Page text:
Interview: Alfie Caine talks music, art and Cambridge life, ahead of the release of his new single
‘Alone on the Dancefloor’ drops this Friday
Alfie Caine is both a musician and an artist. If you check out his Instagram, you’ll find a variety of material: self-written singles and acoustic covers interweave posts of strikingly vibrant paintings, depicting residential interiors and exteriors with stunning detail.
The former Cambridge architecture student, who graduated from Gonville and Caius in 2018, has already amassed an impressive portfolio of paintings, and released 3 singles, each with their own accompanying music video. We caught up with him to discuss his creative process, Cambridge life and the mingling of art and music ahead of the release of his new single, ‘Alone on the Dancefloor’, due out on Friday (15th May).
Alfie experiments with his music style for the new single, creating an energetic dance bop that contrasts with the calming tone of his earlier work. He is humble and down to earth, revealing the inspiration behind his new song: “It was a salsa class in Madrid. We were there as part of an architecture trip and my friend, Leanne, encouraged us all to go, and I thought, oh god this is going to be awful. And there was this room with all these Spanish pros – I was going to make a complete fool of myself.”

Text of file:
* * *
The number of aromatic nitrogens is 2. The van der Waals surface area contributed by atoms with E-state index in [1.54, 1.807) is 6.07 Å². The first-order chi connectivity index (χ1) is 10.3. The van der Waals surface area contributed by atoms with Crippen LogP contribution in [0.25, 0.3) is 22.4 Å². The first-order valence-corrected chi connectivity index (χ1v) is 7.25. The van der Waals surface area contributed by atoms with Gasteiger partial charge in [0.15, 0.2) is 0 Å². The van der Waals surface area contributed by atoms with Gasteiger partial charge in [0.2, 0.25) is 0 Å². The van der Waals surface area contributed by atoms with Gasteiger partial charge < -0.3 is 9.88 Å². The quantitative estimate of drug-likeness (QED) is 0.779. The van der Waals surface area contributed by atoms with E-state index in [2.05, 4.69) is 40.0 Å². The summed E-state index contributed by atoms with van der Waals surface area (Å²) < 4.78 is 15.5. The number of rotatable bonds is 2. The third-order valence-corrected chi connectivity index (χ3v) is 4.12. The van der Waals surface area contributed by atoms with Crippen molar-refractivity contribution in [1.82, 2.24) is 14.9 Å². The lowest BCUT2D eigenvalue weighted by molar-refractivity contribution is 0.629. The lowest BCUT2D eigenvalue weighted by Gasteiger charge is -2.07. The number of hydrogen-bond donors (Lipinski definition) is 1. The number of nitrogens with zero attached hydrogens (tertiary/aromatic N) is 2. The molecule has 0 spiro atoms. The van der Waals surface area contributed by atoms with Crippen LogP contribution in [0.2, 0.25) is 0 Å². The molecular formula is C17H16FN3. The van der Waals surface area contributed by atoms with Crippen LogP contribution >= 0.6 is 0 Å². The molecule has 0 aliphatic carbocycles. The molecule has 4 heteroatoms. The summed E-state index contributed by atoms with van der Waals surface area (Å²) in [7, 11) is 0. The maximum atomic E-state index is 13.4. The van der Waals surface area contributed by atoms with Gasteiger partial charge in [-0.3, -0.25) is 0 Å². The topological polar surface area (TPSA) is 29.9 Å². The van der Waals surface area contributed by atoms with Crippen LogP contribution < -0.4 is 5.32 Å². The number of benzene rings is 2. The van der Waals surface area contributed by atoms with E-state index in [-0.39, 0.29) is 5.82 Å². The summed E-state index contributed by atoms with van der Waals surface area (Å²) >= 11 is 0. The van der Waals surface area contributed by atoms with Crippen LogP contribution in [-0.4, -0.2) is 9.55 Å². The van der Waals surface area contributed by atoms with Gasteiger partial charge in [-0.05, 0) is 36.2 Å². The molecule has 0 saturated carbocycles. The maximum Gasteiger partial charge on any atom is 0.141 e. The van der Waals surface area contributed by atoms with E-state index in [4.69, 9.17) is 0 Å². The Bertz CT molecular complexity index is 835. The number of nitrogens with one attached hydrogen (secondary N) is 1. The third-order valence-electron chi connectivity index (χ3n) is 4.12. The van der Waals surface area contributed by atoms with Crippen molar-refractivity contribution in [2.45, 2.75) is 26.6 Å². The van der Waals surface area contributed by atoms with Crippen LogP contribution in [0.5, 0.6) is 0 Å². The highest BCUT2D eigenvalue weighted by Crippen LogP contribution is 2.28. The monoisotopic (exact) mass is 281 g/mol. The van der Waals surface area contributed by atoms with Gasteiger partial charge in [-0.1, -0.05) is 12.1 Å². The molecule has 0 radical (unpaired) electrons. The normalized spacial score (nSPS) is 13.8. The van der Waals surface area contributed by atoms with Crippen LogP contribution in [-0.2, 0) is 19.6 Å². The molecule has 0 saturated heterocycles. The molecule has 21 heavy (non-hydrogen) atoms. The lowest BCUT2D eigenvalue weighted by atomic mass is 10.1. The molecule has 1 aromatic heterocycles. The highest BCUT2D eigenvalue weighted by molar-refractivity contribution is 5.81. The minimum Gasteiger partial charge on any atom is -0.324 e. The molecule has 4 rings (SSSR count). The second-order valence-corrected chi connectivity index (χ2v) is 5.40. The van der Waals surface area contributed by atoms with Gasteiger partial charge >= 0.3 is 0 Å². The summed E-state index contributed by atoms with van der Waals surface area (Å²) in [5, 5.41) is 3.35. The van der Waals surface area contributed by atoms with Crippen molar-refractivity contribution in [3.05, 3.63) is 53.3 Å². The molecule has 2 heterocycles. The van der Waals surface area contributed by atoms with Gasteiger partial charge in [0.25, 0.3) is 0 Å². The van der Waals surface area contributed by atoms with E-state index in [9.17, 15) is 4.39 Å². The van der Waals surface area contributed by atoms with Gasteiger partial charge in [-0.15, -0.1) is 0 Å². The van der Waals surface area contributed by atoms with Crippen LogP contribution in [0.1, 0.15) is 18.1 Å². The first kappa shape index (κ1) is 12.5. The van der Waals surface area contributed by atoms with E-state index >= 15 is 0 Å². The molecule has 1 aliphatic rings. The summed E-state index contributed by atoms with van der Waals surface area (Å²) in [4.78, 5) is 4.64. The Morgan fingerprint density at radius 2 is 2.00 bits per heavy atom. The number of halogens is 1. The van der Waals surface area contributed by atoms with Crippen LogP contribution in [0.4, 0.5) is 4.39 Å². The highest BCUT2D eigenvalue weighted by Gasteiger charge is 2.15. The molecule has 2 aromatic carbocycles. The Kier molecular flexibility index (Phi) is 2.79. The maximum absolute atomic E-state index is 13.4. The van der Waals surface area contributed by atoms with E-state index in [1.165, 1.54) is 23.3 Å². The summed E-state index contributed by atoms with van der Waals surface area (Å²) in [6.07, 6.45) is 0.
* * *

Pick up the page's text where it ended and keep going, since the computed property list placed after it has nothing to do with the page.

In hindsight, he wishes his mindset had been different. “Nobody cares how you’re dancing”, he says, “everyone is too busy thinking about how they’re dancing – it just doesn’t matter. But I know all my friends do this – they fear what people are going to think. But really you should just all dance as if you’re on your own”. It was this realisation that triggered the lyric writing process and the shift to a lighter, more upbeat style.
With the help of his friend, Hannah Owen, Alfie produced the music video over the last few weeks, creating a compilation of his friends dancing on their own in lockdown. He hopes the song can lift people’s spirits: “It is quite light hearted – I don’t want people to take it too seriously. But I also want it to be something people can really enjoy themselves to.”
During lockdown, he has also been working on a series of covers with his brother, Chester. The pair of them sit on a couch, with their family dog and Alfie’s paintings in the backdrop, creating the most warming and delicate acoustic covers of a series of niche songs.
“At Cambridge I discovered so much more about myself”
While Alfie considered creating his own music at school – after his sixth form piano teacher recommended that he tried writing his own songs – it was only at university that he truly began to explore his own songwriting and creativity. “At Cambridge I became a lot more comfortable in myself – I discovered so much more about myself. I experienced a lot more too, there was more to write about”, he shares with a slight laugh. “It helped being away from home and discovering that it’s not architecture that I wanted to pursue. Before I wouldn’t have known what route I wanted to take. I wouldn’t be doing any of this if I hadn’t gone there.”